Friend Calls Jill Carroll a 'Careful Journalist'

Steve Inskeep talks to Washington Post reporter Jackie Spinner, who is a close friend of freed journalist Jill Carroll. Spinner says that Carroll was a "careful journalist" who spoke arabic and was sensitive to the culture of Iraq.

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STEVE INSKEEP, host:

Here's more information now on the release of Jill Carroll. She was an American hostage in Baghdad, 28 years old, a journalist who was working for the Christian Science Monitor when she was abducted in early January. Today she reportedly was left in the street near the offices of the Iraqi Islamic Party, which is a major group there.

Joining us now is reporter Jackie Spinner of the Washington Post. She worked with Jill Carroll in Baghdad, describes her as a close friend. Few people perhaps have followed this story as closely as she has. Jackie, good morning.

Ms. JACKIE SPINNER (Reporter, Washington Post): Good morning. Thanks for having me.

INSKEEP: What have you been able to learn from your contacts about how Jill Carroll was released?

Ms. SPINNER: Well, I know that I got a call very early this morning from Baghdad. We learned very quietly in our newsroom what was going on and we decided to just not report it for a while, until we were able to break it that she had been handed over to a Sunni political group, and they were delivering her to the headquarters of the group in Baghdad. And from what I understand she's now safe with the US embassy.

INSKEEP: Was her release negotiated, was it paid for?

Ms. SPINNER: You know, we're just learning those details. I don't think we're going to know for some time exactly what happened. I mean this has been hours, really, since we even knew that she was safe.

INSKEEP: Now, you worked alongside Jill Carroll in Baghdad. Can you describe the way that she worked?

Ms. SPINNER: She was a very careful journalist. I think there's a lot been said about the fact that, you know, she was abducted, and had she taken an unusual risk that got her in this situation? I think that's absolutely not true. Jill spoke Arabic, she knew the nuances of the culture, of the country. She was able to negotiate her way through society, looking very anonymous.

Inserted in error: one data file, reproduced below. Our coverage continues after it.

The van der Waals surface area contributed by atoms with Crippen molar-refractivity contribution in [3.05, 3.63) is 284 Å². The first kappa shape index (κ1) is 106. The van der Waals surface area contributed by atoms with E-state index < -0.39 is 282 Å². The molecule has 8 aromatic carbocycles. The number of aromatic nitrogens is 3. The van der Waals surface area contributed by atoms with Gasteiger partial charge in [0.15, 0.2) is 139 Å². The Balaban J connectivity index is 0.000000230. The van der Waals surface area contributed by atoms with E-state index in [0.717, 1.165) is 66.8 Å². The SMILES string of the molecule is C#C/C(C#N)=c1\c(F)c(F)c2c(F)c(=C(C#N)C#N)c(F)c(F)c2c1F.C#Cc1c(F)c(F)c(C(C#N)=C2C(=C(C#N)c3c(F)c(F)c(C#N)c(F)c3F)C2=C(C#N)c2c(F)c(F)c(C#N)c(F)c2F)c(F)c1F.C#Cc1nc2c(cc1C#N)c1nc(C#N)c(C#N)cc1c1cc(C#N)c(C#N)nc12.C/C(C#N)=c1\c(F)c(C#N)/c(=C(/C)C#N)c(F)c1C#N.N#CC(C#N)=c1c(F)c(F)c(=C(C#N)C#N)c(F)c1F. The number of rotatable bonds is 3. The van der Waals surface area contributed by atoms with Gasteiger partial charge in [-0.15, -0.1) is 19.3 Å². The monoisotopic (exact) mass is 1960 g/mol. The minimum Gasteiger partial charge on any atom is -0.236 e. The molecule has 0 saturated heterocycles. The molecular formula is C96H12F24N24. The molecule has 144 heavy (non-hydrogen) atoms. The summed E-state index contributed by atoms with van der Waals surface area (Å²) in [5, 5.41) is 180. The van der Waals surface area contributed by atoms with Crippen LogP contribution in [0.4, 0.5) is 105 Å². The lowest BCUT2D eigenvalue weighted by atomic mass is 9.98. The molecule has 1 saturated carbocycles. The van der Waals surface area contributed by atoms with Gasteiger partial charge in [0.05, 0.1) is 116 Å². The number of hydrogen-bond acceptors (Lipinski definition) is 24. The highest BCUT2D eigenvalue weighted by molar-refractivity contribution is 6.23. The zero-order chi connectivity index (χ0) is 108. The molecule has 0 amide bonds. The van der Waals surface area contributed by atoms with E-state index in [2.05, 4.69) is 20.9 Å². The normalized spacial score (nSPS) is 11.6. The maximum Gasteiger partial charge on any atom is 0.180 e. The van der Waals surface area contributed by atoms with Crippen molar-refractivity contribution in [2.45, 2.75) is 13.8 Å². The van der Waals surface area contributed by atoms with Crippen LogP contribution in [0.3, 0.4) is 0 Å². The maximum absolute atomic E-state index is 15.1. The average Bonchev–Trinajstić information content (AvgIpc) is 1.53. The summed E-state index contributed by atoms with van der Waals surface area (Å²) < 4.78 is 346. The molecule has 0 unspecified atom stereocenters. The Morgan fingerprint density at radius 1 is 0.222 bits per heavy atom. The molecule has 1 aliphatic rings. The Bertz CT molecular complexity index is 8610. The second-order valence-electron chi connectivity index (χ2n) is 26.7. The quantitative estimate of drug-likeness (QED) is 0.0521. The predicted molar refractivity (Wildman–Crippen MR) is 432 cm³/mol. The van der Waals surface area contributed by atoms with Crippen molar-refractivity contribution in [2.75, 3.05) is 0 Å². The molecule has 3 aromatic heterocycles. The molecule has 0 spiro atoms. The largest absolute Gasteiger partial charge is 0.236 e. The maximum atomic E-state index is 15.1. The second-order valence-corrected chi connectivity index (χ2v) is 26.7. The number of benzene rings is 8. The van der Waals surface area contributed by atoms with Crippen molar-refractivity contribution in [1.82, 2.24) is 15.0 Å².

But you know, kidnapping is the most pervasive fear that any of us have as a correspondent in Iraq.

INSKEEP: How has it made it more difficult to understand on a very basic level what's actually happening in the country?

Ms. SPINNER: Well, certainly we can't get to part of the country because of this kidnapping threat, and because of the fear of violence. I still think we're getting the majority of the story, because we all are, as Jill did, we rely on our Iraqi stringers and our translators, and they are able to go to parts of the country where we as Westerners can't go. But it does have a dampening effect on our ability to cover the country.

INSKEEP: And let's mention that quite a few Iraqis have been killed, including a number of Iraqis who work for news organizations.

Ms. SPINNER: That's very true, and I think, when I first heard that Jill had been kidnapped, you know, my stomach dropped, thinking of her held hostage, but often knowing that she had probably witnessed the murder of her translator in front of her, and I know that for Jill that had to have been such a horrific thing.

INSKEEP: Well, Jackie Spinner, thanks very much.

Ms. SPINNER: Thanks for having me.

INSKEEP: Jackie Spinner is a reporter for the Washington Post.

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